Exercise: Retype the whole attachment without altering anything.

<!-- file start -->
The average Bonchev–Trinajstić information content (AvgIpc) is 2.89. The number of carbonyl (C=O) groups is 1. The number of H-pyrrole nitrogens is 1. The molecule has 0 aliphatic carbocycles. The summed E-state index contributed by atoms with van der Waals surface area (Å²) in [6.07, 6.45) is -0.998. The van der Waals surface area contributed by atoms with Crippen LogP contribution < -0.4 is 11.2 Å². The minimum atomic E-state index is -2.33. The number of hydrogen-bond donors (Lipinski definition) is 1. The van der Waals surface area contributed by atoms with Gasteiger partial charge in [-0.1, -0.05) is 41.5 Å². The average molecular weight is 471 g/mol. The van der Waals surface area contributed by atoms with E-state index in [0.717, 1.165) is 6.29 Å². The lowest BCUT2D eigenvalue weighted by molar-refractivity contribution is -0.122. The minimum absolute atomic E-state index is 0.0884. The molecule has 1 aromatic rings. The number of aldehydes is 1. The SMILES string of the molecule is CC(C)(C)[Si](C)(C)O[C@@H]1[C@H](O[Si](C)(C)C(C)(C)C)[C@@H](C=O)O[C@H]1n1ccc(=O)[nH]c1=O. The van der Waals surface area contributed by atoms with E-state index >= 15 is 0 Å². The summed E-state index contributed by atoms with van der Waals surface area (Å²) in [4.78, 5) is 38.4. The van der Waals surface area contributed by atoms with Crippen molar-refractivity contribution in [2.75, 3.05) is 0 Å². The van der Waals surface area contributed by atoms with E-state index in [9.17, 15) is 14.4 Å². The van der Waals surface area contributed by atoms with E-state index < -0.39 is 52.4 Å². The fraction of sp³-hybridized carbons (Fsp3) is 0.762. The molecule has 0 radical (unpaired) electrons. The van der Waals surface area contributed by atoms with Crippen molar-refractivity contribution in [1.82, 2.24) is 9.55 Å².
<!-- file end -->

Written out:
The average Bonchev–Trinajstić information content (AvgIpc) is 2.89. The number of carbonyl (C=O) groups is 1. The number of H-pyrrole nitrogens is 1. The molecule has 0 aliphatic carbocycles. The summed E-state index contributed by atoms with van der Waals surface area (Å²) in [6.07, 6.45) is -0.998. The van der Waals surface area contributed by atoms with Crippen LogP contribution < -0.4 is 11.2 Å². The minimum atomic E-state index is -2.33. The number of hydrogen-bond donors (Lipinski definition) is 1. The van der Waals surface area contributed by atoms with Gasteiger partial charge in [-0.1, -0.05) is 41.5 Å². The average molecular weight is 471 g/mol. The van der Waals surface area contributed by atoms with E-state index in [0.717, 1.165) is 6.29 Å². The lowest BCUT2D eigenvalue weighted by molar-refractivity contribution is -0.122. The minimum absolute atomic E-state index is 0.0884. The molecule has 1 aromatic rings. The number of aldehydes is 1. The SMILES string of the molecule is CC(C)(C)[Si](C)(C)O[C@@H]1[C@H](O[Si](C)(C)C(C)(C)C)[C@@H](C=O)O[C@H]1n1ccc(=O)[nH]c1=O. The van der Waals surface area contributed by atoms with E-state index >= 15 is 0 Å². The summed E-state index contributed by atoms with van der Waals surface area (Å²) in [4.78, 5) is 38.4. The van der Waals surface area contributed by atoms with Crippen molar-refractivity contribution in [2.75, 3.05) is 0 Å². The van der Waals surface area contributed by atoms with E-state index in [9.17, 15) is 14.4 Å². The van der Waals surface area contributed by atoms with E-state index < -0.39 is 52.4 Å². The fraction of sp³-hybridized carbons (Fsp3) is 0.762. The molecule has 0 radical (unpaired) electrons. The van der Waals surface area contributed by atoms with Crippen molar-refractivity contribution in [1.82, 2.24) is 9.55 Å².